Imperial Russian Brunswick Rifle
Like most countries in the 1840s, Russia also modernized military by adopting percussion firearms for the first time. These weapons would see extensive service during the Crimean War where the faced off against their much more well-known British and French counterparts. Perhaps ironically, the arms that the Russian army fielded in the Crimean War were essentially copies of the allied weaponry.
Generally Russian arms were patterned after French weapons, at least in the case of their muskets. However, for the new percussion rifle adopted by Russia in 1843, they would turn to the British for inspiration. Essentially, the Model 1843 Luttich Carbine is a copy of the British Pattern 1839 Brunswick Rifle. The rifles have a 30 3/16ths inch barrel with a nominally .70 caliber bore rifled with two groove rifling that makes one turn in the barrel’s length. The rear sight is of a unique pattern, though identical to the sights used on the US muskets percussion altered and rifled by Samuel Colt for the Russian Government. The sights are graduated out to 1,200 paces. They are fitted with a back-action lock baring the name of the Belgian firm, J.P. Malherbe, the Belgian firm that produced them. The rifles are also equipped with a brass patchbox of the same style as the original British rifle, and a large iron saber bayonet lug on the right side of the muzzle. The buttplate tang is engraved with the Russian Imperial eagle as well as a three-digit serial number. A brass thumb piece is inlayed into the wrist of the stock that is engraved with the cypher of Czar Nicholas I.
Though the Russians adopted a new rifled musket in 1856, the Model 1843 Luttich Carbine was the only rifled weapon to see any sizeable use by Russian troops during the Crimean War. The experiences of the generally smoothbore-armed Russian forces against the British which were generally issued rifled arms no doubt prodded the Russian Ordnance Board to adopt the new 6 line Model 1856 Rifle-Musket. No doubt, the Russian riflemen who were fortunate enough to be issued these Carbines were glad to have them.
Our rifle is a nice, basically untouched, example of the Model 1843 Luttich Carbine. The rifle shows signs of fairly hard use and the iron parts show some pitting, especially the Damascus barrel, which shows a fair amount of the original twist pattern. The rifle also retains its original rear sight, though a chip has been broken off of the right-hand side of the leaf. The buttplate is engraved with the Imperial Russian eagle as well as the serial number 906. That number is repeated on the side of the bolster. The inside of the patchbox has the number 9784 stamped on it, which may actually be a serial number. All of the examples I have seen have been numbered on the buttplate no higher than 9xx, so presumably that number may be a Regimental gun number. The bayonet lug appears to be marked 7Z, however, the matching bayonet would be numbered 906. As is proper, the wrist is inlayed with the Imperial cypher of Czar Nicholas I. The sling swivels are missing.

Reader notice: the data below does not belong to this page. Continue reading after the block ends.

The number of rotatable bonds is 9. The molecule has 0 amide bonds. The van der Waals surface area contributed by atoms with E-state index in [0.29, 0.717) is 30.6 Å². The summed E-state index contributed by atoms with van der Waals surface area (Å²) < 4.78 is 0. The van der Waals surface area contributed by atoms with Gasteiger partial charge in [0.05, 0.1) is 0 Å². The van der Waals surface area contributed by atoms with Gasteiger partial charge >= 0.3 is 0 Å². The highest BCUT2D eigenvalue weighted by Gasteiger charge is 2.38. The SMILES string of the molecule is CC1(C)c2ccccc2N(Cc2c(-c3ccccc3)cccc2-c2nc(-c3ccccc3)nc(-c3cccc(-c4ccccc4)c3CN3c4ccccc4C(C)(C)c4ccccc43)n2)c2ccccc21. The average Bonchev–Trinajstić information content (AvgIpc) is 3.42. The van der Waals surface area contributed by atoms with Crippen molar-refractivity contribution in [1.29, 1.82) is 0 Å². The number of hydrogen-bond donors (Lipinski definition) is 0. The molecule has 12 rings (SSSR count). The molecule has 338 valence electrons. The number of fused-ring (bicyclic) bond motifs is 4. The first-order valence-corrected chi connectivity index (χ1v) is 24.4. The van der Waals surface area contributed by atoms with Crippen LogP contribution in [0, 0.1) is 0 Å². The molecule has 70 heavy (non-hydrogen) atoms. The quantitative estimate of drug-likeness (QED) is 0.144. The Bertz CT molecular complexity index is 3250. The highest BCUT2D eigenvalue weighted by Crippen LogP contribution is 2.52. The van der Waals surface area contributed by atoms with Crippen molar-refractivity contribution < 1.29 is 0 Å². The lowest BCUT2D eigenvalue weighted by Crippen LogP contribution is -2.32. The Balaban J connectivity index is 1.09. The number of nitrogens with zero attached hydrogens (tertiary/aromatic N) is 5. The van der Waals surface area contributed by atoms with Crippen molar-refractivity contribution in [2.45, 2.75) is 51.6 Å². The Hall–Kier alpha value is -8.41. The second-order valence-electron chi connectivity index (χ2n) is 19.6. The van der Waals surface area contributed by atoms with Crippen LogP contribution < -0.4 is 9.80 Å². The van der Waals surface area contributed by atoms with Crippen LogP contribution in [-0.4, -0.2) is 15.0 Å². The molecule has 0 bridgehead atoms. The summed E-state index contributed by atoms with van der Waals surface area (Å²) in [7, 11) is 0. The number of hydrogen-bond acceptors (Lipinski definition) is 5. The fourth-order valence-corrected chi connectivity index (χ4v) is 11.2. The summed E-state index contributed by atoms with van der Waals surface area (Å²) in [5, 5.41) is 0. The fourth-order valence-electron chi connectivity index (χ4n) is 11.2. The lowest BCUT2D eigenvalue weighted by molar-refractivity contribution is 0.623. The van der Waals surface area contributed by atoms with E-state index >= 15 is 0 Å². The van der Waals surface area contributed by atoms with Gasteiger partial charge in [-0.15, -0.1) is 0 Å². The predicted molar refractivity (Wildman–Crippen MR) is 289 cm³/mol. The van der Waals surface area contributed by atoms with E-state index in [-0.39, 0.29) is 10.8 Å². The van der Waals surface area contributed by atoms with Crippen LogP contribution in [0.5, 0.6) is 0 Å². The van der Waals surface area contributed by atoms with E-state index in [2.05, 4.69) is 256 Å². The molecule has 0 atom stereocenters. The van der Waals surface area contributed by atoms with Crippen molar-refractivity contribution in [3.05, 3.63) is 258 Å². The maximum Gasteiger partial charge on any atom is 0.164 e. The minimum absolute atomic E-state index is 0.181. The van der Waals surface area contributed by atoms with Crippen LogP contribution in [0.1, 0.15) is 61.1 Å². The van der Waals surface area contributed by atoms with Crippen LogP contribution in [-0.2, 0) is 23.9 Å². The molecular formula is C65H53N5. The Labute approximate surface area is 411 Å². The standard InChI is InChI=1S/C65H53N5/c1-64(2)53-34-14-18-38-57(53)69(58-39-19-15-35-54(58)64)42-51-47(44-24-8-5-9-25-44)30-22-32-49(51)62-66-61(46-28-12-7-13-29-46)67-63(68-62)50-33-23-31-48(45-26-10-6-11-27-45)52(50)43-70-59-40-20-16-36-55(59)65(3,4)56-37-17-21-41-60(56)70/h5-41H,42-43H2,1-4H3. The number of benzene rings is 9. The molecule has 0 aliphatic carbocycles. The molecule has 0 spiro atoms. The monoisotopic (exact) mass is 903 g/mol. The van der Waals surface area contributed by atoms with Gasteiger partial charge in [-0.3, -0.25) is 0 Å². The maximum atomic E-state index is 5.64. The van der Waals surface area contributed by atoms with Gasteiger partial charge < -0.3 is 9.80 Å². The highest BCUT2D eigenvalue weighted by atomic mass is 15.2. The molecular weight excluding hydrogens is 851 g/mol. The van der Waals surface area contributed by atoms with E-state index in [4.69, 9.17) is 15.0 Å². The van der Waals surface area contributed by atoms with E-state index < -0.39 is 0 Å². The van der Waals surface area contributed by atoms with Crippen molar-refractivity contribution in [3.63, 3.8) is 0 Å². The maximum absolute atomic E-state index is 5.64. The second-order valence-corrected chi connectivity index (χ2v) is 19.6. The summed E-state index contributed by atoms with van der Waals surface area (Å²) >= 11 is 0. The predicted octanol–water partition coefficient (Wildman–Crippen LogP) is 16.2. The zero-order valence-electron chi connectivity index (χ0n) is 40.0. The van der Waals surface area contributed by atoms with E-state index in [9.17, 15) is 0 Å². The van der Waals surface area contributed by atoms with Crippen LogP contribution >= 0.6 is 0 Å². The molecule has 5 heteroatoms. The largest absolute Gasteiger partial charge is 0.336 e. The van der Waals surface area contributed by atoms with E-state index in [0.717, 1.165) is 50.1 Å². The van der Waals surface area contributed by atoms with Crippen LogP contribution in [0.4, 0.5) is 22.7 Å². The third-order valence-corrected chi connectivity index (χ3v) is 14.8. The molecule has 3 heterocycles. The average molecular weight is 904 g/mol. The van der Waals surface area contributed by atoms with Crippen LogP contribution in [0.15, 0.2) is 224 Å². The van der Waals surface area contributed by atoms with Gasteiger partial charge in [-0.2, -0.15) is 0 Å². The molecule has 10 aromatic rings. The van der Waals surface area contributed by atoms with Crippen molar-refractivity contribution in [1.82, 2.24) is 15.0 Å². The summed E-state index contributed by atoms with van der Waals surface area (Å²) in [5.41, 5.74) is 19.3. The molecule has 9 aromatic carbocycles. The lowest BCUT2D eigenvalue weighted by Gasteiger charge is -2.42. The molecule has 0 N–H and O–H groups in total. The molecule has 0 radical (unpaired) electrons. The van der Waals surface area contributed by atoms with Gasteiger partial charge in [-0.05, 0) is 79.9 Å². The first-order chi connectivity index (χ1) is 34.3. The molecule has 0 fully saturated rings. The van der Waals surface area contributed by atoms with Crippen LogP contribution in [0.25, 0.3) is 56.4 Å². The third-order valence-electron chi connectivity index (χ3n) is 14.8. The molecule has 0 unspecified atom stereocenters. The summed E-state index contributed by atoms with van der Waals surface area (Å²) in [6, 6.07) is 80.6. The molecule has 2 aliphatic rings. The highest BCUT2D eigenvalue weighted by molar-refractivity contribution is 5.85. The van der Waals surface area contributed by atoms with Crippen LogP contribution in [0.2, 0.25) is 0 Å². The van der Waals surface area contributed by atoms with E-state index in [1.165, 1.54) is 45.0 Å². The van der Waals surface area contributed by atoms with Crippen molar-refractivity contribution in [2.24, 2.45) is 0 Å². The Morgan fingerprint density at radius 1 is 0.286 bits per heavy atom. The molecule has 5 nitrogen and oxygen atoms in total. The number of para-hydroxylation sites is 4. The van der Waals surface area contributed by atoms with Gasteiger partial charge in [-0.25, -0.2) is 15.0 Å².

The stock has a number of handling marks and dings, as well as a number of cracks. The most notable of these are a grain split on the left side of the buttstock about 2 inches long, as well as a number of cracks running down the left side of the forearm, the longest of which is approximately 18 inches in length. Some of these have been stabilized with glue some time ago. None of them appear to be in danger of expanding.
Russian firearms of the 19th century are quite scarce on the collectors' market today, even in their home country. Hard use during their working lives, followed by the immense scrap drives of both World Wars no doubt contributes to their rarity today. Though most European countries took advantage of the need for arms in America during our Civil War, Russia did not sell off any old pattern arms and consequently these weapons are among the rarest of European muzzleloading arms in the United States today. Though this rifle has a few condition issues it is still an excellent example of an essentially untouched Luttich carbine. I am sure that it will be quite a while before another example comes available.